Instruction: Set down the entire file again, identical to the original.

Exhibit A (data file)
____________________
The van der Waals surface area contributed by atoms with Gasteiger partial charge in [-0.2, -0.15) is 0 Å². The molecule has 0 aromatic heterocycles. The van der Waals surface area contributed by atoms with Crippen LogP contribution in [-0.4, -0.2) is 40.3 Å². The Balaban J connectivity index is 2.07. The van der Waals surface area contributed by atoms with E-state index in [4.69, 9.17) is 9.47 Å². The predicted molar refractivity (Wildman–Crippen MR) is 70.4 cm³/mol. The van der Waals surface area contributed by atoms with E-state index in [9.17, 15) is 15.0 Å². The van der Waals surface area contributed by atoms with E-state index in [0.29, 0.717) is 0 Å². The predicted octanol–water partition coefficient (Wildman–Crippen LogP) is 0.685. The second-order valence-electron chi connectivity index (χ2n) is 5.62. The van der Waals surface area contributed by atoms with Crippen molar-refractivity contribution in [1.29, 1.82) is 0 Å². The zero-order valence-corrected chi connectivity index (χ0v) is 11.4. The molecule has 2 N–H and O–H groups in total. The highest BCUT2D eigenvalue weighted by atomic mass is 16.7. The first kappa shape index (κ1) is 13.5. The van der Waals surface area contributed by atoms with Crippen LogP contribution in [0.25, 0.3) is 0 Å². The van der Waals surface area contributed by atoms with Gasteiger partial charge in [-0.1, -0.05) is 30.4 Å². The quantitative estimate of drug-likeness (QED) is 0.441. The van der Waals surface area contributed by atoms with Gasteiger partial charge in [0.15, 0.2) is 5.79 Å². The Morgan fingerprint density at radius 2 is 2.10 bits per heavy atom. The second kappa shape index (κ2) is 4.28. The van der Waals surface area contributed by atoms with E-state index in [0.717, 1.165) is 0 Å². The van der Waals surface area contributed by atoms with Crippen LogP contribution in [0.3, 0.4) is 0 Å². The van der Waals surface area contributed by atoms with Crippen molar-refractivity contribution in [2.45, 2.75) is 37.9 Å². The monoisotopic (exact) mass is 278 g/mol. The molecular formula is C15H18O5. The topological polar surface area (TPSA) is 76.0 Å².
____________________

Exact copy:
The van der Waals surface area contributed by atoms with Gasteiger partial charge in [-0.2, -0.15) is 0 Å². The molecule has 0 aromatic heterocycles. The van der Waals surface area contributed by atoms with Crippen LogP contribution in [-0.4, -0.2) is 40.3 Å². The Balaban J connectivity index is 2.07. The van der Waals surface area contributed by atoms with E-state index in [4.69, 9.17) is 9.47 Å². The predicted molar refractivity (Wildman–Crippen MR) is 70.4 cm³/mol. The van der Waals surface area contributed by atoms with E-state index in [9.17, 15) is 15.0 Å². The van der Waals surface area contributed by atoms with E-state index in [0.29, 0.717) is 0 Å². The predicted octanol–water partition coefficient (Wildman–Crippen LogP) is 0.685. The second-order valence-electron chi connectivity index (χ2n) is 5.62. The van der Waals surface area contributed by atoms with Crippen molar-refractivity contribution in [1.29, 1.82) is 0 Å². The zero-order valence-corrected chi connectivity index (χ0v) is 11.4. The molecule has 2 N–H and O–H groups in total. The highest BCUT2D eigenvalue weighted by atomic mass is 16.7. The first kappa shape index (κ1) is 13.5. The van der Waals surface area contributed by atoms with Crippen LogP contribution in [0.25, 0.3) is 0 Å². The van der Waals surface area contributed by atoms with Gasteiger partial charge in [-0.1, -0.05) is 30.4 Å². The quantitative estimate of drug-likeness (QED) is 0.441. The van der Waals surface area contributed by atoms with Gasteiger partial charge in [0.15, 0.2) is 5.79 Å². The Morgan fingerprint density at radius 2 is 2.10 bits per heavy atom. The second kappa shape index (κ2) is 4.28. The van der Waals surface area contributed by atoms with E-state index in [0.717, 1.165) is 0 Å². The van der Waals surface area contributed by atoms with Crippen LogP contribution in [0.3, 0.4) is 0 Å². The van der Waals surface area contributed by atoms with Crippen molar-refractivity contribution in [2.45, 2.75) is 37.9 Å². The monoisotopic (exact) mass is 278 g/mol. The molecular formula is C15H18O5. The topological polar surface area (TPSA) is 76.0 Å².